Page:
Andrew Jones reports that during the relevant years she increased her ability to cope with a relatively large training volume, so that by 2003 she was running up to 160 miles per week. Jones reports that a large proportion of Paula’s training was steady paced running typically running at a pace of 3:30 to 3:40 min/Km. For most people, these paces would be well above the lactate turn point, though by 2003, at 3:20 min/km Paula’s blood lactate level was only about 1.4mM/litre. A large volume of training at this pace would be expected to develop the capillaries and mitochondria of slow twitch fibres. It is noteworthy that 3:20 min/Km corresponds to a marathon time of 2 hrs 20 min and thus is not far below her race pace. Thus I am inclined to speculate that it is likely that the most significant development that allowed her to run a marathon in 2:15:25 was the development of capillaries and mitochondria of slow twitch fibres.

However, it should also be noted that even at paces corresponding to VO2max, her blood lactate level was only around 5mM/litre, which is around half the expected value for a typical athlete. This suggests that she also had a highly developed capacity to metabolize lactate. This would have made her use of fuel at marathon pace more efficient.

Muscle power

In addition, other factors almost certainly contributed. As an old timer with noticeably reduced muscle power, my attention was caught by the observation that her vertical jump performance increased from 29cm in 1996 to 38cm in 2003. Perhaps the most important contribution to developing her muscle power arose from the efforts of physiotherapist Gerard Hartmann to identify the problem that had left Paula struggling in the wake of three faster runners in the final lap of the 10,000m in the Sydney Olympics in 2000.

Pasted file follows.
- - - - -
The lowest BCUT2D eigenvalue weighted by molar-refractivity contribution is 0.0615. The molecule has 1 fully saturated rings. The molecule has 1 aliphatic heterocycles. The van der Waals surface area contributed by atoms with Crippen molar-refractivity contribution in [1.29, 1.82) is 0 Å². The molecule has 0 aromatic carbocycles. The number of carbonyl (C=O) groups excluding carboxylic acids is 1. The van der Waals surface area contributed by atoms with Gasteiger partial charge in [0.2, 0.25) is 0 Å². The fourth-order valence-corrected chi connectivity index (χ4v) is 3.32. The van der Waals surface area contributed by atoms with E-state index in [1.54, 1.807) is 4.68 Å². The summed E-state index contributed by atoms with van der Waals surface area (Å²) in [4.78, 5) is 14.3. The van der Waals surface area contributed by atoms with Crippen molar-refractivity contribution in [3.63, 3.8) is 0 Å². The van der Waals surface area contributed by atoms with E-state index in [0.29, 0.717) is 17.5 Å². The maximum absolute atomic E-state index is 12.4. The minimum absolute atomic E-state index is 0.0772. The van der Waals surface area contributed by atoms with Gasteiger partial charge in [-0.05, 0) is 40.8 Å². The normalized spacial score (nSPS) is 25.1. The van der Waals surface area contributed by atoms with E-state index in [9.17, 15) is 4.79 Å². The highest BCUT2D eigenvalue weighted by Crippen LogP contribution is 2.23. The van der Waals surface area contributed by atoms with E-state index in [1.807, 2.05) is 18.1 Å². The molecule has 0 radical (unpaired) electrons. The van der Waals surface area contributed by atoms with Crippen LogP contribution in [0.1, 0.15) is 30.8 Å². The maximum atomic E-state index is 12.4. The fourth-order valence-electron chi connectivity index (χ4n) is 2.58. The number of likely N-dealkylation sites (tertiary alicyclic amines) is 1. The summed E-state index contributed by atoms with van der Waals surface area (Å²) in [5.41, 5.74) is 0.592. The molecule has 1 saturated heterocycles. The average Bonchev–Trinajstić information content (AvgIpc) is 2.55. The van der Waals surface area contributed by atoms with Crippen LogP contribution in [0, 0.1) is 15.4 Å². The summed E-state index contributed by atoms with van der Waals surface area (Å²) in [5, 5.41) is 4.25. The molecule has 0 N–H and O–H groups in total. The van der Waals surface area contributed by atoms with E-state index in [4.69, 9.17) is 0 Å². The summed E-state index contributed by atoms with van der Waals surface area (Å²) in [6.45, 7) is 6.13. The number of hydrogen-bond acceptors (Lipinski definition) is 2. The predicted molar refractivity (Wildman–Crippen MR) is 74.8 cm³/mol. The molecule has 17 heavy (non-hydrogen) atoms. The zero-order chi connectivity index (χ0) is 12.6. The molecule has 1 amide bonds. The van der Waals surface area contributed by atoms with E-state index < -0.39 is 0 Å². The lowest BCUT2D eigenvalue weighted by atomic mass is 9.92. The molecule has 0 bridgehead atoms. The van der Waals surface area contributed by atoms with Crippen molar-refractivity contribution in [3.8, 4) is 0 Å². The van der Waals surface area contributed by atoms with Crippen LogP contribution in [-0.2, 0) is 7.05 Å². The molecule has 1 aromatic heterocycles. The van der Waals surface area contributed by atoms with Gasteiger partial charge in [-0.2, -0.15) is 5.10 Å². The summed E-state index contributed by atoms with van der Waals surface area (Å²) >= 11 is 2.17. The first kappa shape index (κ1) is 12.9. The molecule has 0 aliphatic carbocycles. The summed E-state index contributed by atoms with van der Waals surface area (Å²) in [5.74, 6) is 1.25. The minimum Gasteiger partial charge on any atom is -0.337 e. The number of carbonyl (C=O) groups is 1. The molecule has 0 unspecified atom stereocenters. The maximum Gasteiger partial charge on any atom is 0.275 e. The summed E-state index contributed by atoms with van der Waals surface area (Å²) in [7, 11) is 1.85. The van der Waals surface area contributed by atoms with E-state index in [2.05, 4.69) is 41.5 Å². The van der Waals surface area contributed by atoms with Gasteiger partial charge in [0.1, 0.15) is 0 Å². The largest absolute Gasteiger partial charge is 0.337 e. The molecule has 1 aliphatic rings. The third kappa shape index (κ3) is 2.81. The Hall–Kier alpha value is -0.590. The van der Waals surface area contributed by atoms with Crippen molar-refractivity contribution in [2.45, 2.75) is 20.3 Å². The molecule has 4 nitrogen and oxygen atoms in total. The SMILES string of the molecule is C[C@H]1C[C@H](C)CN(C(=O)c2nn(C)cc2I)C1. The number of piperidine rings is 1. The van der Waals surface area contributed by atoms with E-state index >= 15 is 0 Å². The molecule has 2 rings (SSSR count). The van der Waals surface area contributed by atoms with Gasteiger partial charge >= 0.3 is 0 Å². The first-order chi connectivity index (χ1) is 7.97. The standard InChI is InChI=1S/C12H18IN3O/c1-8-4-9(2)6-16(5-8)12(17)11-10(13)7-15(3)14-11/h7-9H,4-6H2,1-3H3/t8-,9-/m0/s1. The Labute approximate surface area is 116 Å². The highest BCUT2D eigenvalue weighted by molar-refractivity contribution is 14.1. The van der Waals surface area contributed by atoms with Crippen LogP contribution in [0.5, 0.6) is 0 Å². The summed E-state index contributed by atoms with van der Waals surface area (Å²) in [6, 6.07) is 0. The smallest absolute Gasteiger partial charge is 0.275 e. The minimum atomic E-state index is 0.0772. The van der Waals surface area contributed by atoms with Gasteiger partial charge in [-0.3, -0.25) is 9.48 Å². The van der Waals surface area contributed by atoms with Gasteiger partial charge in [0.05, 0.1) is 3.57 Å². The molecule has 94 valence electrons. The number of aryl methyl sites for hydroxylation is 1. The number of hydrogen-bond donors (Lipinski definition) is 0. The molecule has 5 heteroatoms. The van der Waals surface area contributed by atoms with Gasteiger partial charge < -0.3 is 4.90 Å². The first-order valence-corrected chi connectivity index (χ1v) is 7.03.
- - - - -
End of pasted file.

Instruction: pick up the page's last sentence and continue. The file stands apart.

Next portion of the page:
In an article published in Running Times in 2004, athletics journalist, Frank Greally, reported an interview with Hartmann, in which Hartmann described how, after the 2000 Olympics, he had asked Paula to do 20 hops up and down from a 16 inch high box as fast as she could. Whereas Kelly Holmes had achieved 20 hops on and off the same box in 12.5 seconds, Paula took 27 seconds on her first attempt. This led Hartmann to devise a program of plyometric exercises and heavy weight sessions. In 2002, Paula won her first senior world title (long cross country in Ostend, Belgum) and also her debut marathon in London, where she achieved the second fastest time ever for woman (eight seconds slower than Catherine Ndereba’s record of 2:18:47).

Head nodding

Another problem that Hartmann had addressed following the disappointing 4th place in the 10000m in the Sydney Olympics was Paula’s characteristic head-nodding style. Hartmann demonstrated that this arose from weak neck and shoulder muscles and devised a program of strengthening exercises which has largely cured her head nodding.

Is flexibility good?

An intriguing but probably a less important factor was the deterioration in Paula’s lower body flexibility over the period from 1991 to 2003. Andrew Jones reports that in 1991, in the sit-and-reach test she reached 8cm beyond her toes in 1996, but only 4cm beyond her toes in 2003. This observation demonstrates that a high degree of flexibility is not essential for world class performance, and raises the possibility that too much flexibility might actually be associated with diminished efficiency.